The three national nodes of the Australian Plant Phenomics Facility (APPF) are home to a highly talented team of plant science researchers and specialists. This passionate, cross-disciplinary team is skilled in areas such as agriculture, plant physiology, biotechnology, genetics, horticulture, image and data analysis, mechatronic engineering, computer science, software engineering, mathematics and statistics. But who are they?
Today we take five minutes to get to know…
Prof. Justin Borevitz
Tell us about where you work within the APPF.
I lead the Canberra ANU node of the APPF. Our node is part of the Australian National University (ANU) Plant Science Division which is a world leader in plant research. In addition to the APPF, ANU Plant Sciences contains the Centre of Excellence (CoE) in Plant Energy Biology (PEB), CoE Translational Photosynthesis (CoETP) and the ANU-CSIRO Centre for Genomics, Metabolomics and Bioinformatics.
The Canberra ANU node of the APPF offers:
- On-site phenomics and plant growth services – NextGen growth and phenotyping facilities for Australian and international researchers including greenhouses and growth chambers with timelapse imaging.
- Genomics and bioinformatics, study design and data analysis support – analysis of phenotypic and genomics data and the opportunity to collaborate with world-class researchers in genomics, photosynthesis and bioinformatics.
- Development and streamlining of cross-scale approaches in monitoring for scaling from lab to field, chamber to crop and forest.
- Research and development of open source hardware and software pipelines and visualisation tools for enabling lower cost high-throughput phenotyping (HTP) and environmental monitoring.
- A collaborative, cross-disciplinary approach to tackling the grand challenges associated with HTP and environmental monitoring.
We provide the only quarantine approved growth cabinets in Canberra for research purposes. A range of growth cabinets are available, capable of high resolution phenotyping of up to 2,000 small plants continuously in custom and climate-simulated growth environments (LED-based). Quantitative phenotypic screening for Arabidopsis and similar sized small plants can be conducted.
Virtual reality is the new frontier in scientific visualisation. We also offer the ability to visualise a forest in virtual reality with sensor data overlays for a visually integrated understanding of the landscape. The APPF is a leader in the development of systems for visualising phenomics and environmental sensing data and point clouds in virtual and augmented reality (VR an AR). EcoVR is a virtual reality tool for recreating any forest or field site as a virtual space, where timelapse sensor and phenomics data can be overlaid on a 3-dimensional model of the landscape. VR and AR represent immense opportunities for revolutionising phenomics and education and for industry collaborations to develop new visualisation platforms for precision agriculture. These tools can help farmers understand their farming landscape and can be used by the forestry industry to understand how the landscape, environment and genetics interact to impact forest growth.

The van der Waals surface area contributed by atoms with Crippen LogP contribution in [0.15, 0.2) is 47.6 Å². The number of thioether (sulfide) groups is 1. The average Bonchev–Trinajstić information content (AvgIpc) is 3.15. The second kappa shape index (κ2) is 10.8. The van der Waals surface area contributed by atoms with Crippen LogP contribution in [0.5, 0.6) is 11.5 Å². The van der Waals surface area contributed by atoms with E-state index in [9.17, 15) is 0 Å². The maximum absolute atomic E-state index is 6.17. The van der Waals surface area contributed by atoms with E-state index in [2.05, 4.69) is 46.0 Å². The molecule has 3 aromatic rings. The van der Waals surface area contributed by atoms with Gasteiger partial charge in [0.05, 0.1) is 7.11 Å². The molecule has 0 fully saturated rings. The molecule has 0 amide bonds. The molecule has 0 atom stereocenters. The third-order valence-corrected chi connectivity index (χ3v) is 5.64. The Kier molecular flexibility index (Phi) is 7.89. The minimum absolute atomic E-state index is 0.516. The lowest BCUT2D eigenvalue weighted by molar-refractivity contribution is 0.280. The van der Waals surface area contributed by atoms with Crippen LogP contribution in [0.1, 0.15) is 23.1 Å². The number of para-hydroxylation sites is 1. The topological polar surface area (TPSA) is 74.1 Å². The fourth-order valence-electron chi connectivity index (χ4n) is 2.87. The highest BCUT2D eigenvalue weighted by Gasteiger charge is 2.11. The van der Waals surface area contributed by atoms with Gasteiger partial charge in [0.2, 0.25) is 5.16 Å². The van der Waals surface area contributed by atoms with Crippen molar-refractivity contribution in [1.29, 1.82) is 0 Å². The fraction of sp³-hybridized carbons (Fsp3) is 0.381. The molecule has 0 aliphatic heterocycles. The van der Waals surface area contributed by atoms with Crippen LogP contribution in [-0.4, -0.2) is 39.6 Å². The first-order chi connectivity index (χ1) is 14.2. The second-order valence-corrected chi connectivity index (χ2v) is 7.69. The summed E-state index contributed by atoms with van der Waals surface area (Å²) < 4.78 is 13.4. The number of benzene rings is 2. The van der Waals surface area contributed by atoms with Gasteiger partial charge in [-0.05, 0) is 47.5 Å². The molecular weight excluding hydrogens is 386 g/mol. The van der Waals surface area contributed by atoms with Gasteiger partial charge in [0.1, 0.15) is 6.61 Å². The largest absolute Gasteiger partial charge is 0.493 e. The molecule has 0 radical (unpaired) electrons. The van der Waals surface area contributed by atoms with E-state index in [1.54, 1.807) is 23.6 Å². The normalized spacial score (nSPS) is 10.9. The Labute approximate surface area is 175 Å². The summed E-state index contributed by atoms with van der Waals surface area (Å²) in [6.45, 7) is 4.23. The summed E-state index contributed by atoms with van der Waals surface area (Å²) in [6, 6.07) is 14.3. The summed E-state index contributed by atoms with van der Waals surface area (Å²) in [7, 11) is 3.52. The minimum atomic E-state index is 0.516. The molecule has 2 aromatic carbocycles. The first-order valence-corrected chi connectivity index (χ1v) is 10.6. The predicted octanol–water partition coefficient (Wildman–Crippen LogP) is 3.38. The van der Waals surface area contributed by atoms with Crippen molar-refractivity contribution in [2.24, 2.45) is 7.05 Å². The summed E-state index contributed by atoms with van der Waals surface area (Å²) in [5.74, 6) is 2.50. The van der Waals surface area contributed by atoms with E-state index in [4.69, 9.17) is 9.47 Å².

What do you do there?
I’m Scientific Director, overseeing all research projects.
What is the best part of your job?
I get the most enjoyment out of planning new experiments.
Where do you see plant phenomics research in 5-10 years time?
Digital, machine learning, interconnected sensors and farm equipment, and providing food and environmental services (carbon, water, nutrient management).
“The moment I realised I loved plant science was…”
On my dad’s farm, growing new release strawberries when I was 15 years old.
If you could solve one plant science question, what would it be?
Climate ready, high yielding crops that increase soil fertility.
“When I’m not working I am…”
You’ll find me kayaking or gardening (integrative problem solving).
If you could have one super power, what would it be?
I’d like to be able to communicate knowledge into understanding for rational decision making.
“If I wasn’t a plant scientist I would be a…”
Definitely a ski bumb!
What is your idea of absolute happiness?
What is your most treasured possession?
Again, my family.
What scares you?
Cancer, but also reaching global limits.
If you could go backwards or forwards in time, where would you go?
I’d like to see my grandfather as a child in Poland on his family farm, and my daughter as a grandmother on her urban farm.
Contact Professor Justin Borevitz